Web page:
During the American Revolution, General George Washington sought to create an award that would recognize the outstanding merit of his men; something that would boost their morale. He wanted the award to honor the “common soldier”, a variance of the British tradition, that only the high-ranking officers received honors and awards. On August 7th, 1782, The Badge of Military Merit was born.
Washington described the award:
“The General ever desirous to cherish a virtuous ambition in his soldiers, as well as to foster and encourage every species of Military Merit, directs that, whenever any singularly meritorious action is performed, the author of it shall be permitted to wear on his facings over the left breast, the figure of a heart in purple cloth or silk, edged with narrow lace or binding. Not only instances of unusual gallantry, but also of extraordinary fidelity and essential service in any way shall meet with due reward.”
Historians confirm that the Badge of Military Merit was awarded only three times following its establishment, before it seemed to have been forgotten about. It was not until General Charles Summerall, in the wake of the First World War, proposed to Congress, a revival of the award. Years later in 1931, General Douglas MacArthur proposed the idea yet again. Then, finally, in 1932, on the 200th anniversary of George Washington’s birth, the Department of War announced the reestablishment of the Badge of Military Merit.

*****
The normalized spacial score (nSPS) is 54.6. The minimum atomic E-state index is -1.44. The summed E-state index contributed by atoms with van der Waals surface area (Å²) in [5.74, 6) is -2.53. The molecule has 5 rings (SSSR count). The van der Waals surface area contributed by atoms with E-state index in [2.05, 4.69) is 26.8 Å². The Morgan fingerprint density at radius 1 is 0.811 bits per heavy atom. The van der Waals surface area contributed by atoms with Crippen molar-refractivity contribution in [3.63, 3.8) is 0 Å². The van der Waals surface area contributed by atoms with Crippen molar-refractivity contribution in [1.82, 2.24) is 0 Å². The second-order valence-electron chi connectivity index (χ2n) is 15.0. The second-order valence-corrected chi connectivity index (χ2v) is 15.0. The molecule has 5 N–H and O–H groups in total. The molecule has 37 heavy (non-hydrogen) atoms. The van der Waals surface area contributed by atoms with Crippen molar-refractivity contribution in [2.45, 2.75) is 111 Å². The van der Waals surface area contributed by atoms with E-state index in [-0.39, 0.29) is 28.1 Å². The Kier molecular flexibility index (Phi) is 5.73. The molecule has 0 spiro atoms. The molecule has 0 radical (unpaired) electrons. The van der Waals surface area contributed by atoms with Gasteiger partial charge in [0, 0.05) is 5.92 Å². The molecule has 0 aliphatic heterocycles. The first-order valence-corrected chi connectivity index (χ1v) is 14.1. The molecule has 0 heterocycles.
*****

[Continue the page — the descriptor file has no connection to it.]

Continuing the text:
Initially, the award was exclusive to the Army, and it was not intended to only honor those who had sustained injuries in combat, but in December of 1942, President Franklin D. Roosevelt ordered that service members of all branches be eligible to receive the medal, and declared that the medal be awarded to those who “are wounded in action against an enemy of the United States, or as a result of an act of such by an enemy, provided such would necessitate treatment by a medical officer.” As a result, the Purple Heart became the military award we know today.
Throughout our nation’s history, many men and women have served our country honorably and have sacrificed on behalf of the freedoms and liberties that we have as Americans. August 7th is Purple Heart Day, dedicated to remembering and honoring the history of the award, and those who have sacrificed and adorn it.